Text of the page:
Considering how tough the Atlantic figures to be for the near future, this Sabres franchise has its work cut out for it. Terry Pegula hasn’t exactly earned a lot of goodwill regarding how he’s handled COVID-19, either.

At least Jack Eichel rules though, right?

Highlight of the Season So Far:

The Sabres started 2019-20 on a heck of a run, going 8-1-1 in their first 10 games. They claimed that they didn’t fear echoing the 2018-19 season by ultimately falling apart, but, well … they did.

Again, Eichel authored many of the Sabres’ crescendos, including a robust personal point streak.

Victor Olofsson played a big role in Buffalo’s hot start with a historic early run of scoring, and while both the player and power play slowed down, Olofsson shows some promise.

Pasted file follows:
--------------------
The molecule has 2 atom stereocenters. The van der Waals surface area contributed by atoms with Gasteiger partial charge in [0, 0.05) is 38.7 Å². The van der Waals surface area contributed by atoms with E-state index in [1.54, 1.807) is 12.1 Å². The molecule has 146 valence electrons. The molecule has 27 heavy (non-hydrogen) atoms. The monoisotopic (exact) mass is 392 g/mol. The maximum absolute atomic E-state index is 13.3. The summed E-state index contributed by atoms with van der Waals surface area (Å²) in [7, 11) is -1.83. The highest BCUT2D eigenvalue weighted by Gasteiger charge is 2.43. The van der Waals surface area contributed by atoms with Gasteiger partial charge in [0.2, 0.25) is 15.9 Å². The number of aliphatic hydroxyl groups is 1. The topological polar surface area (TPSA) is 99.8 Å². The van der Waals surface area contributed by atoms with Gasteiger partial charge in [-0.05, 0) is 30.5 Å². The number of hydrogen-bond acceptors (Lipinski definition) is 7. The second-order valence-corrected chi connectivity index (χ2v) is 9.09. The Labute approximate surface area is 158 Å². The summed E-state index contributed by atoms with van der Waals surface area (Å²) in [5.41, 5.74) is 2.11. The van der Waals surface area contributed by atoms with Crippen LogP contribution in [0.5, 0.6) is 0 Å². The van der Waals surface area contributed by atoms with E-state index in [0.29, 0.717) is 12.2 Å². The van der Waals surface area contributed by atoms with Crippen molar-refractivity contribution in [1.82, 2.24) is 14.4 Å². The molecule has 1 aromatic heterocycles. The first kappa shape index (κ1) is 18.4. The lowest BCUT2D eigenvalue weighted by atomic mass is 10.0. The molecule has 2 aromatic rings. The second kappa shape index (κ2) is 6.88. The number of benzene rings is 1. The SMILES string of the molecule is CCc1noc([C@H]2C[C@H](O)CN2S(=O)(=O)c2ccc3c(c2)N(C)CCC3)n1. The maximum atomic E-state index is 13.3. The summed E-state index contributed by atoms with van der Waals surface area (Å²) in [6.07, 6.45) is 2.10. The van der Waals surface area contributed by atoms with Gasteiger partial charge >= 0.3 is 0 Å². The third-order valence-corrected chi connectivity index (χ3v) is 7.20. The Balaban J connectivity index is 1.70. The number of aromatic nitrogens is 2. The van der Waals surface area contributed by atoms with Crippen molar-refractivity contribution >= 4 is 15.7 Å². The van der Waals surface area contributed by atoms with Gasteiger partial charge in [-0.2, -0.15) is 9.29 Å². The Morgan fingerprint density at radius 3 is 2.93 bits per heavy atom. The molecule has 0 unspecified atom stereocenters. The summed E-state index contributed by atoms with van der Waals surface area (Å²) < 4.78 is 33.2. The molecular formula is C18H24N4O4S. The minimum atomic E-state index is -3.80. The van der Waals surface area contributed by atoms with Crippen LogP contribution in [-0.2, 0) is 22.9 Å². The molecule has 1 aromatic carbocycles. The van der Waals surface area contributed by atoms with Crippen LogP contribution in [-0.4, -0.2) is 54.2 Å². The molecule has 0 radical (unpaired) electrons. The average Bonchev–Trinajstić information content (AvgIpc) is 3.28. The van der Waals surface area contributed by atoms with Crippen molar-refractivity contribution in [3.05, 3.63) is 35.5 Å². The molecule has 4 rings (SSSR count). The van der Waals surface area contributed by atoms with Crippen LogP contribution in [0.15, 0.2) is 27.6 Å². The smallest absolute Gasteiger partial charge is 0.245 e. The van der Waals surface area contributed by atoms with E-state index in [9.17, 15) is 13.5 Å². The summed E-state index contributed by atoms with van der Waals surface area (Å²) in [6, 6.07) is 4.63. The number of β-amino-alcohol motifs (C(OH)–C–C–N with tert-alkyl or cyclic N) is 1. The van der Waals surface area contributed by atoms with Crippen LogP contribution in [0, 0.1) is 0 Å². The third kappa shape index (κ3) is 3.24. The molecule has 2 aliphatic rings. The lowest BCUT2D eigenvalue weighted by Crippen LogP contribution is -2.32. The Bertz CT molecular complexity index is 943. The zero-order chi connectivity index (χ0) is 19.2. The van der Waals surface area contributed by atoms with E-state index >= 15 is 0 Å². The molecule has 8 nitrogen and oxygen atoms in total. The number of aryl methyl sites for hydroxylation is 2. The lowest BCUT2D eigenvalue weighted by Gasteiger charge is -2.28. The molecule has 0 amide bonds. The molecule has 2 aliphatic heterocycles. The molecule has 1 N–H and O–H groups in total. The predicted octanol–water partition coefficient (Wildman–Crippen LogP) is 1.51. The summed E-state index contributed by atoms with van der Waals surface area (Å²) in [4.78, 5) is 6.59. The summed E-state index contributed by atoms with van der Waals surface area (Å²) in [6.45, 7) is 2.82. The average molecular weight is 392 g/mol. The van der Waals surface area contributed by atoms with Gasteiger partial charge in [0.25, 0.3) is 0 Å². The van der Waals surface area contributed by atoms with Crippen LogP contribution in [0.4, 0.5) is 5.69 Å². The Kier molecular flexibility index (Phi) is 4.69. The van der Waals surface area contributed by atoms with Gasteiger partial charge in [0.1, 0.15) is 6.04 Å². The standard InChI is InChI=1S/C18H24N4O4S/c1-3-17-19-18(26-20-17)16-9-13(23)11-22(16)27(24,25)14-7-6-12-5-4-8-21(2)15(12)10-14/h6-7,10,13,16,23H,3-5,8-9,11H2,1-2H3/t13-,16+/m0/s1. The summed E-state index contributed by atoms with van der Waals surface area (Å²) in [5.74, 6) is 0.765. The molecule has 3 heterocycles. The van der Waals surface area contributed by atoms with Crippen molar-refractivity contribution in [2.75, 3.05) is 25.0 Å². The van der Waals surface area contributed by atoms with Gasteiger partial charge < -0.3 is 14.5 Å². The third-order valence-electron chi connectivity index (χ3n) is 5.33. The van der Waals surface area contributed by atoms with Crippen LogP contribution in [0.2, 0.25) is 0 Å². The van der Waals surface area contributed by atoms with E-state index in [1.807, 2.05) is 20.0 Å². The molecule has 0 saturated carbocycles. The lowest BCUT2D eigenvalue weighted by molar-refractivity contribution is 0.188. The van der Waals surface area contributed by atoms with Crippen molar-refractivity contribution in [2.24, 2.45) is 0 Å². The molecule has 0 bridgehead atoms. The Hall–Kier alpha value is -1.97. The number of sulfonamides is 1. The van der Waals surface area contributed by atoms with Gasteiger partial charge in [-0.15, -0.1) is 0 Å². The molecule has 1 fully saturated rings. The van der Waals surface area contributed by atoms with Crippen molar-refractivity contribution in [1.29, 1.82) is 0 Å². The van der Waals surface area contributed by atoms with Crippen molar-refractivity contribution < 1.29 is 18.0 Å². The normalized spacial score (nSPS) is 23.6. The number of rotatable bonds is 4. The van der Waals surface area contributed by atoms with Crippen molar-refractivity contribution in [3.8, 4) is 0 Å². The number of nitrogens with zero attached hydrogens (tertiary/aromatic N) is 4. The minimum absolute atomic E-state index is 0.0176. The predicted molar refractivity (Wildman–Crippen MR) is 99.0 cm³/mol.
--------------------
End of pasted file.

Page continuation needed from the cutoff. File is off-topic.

Eichel, Olofsson, Dahlin and others simply need more help. Maybe Buffalo can actually build on the positives … eventually?

MORE SABRES BITS:
Sabres’ biggest surprises and disappointments
What is the long-term outlook for the Sabres?

James O’Brien is a writer for Pro Hockey Talk on NBC Sports. Drop him a line at phtblog@nbcsports.com or follow him on Twitter @cyclelikesedins.

Big injury losses: Sabres’ Olofsson, Islanders’ Pelech

Pelech Olofsson injury
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The Buffalo Sabres and New York Islanders began 2020 with some tough injuries. The Sabres expect Victor Olofsson to miss five-to-six weeks, while the Islanders lost Adam Pelech to a season-ending injury.

Let’s ponder these losses for each team, and the larger outlook for the Sabres and Isles.

Olofsson injury continues turbulent times for Sabres

Don’t blame Sabres fans if they feel like their heads are spinning right now.

Jack Eichel touched on what Olofsson’s absence might mean, as reported by The Athletic’s John Vogl:

Olofsson tops all NHL rookies in goals (16) and points (35), leading both categories by four. Olofsson’s Hockey Viz heat maps back up Eichel’s comments about the rookie’s all-around play:

The thinning of the Sabres isn’t ideal considering their competition.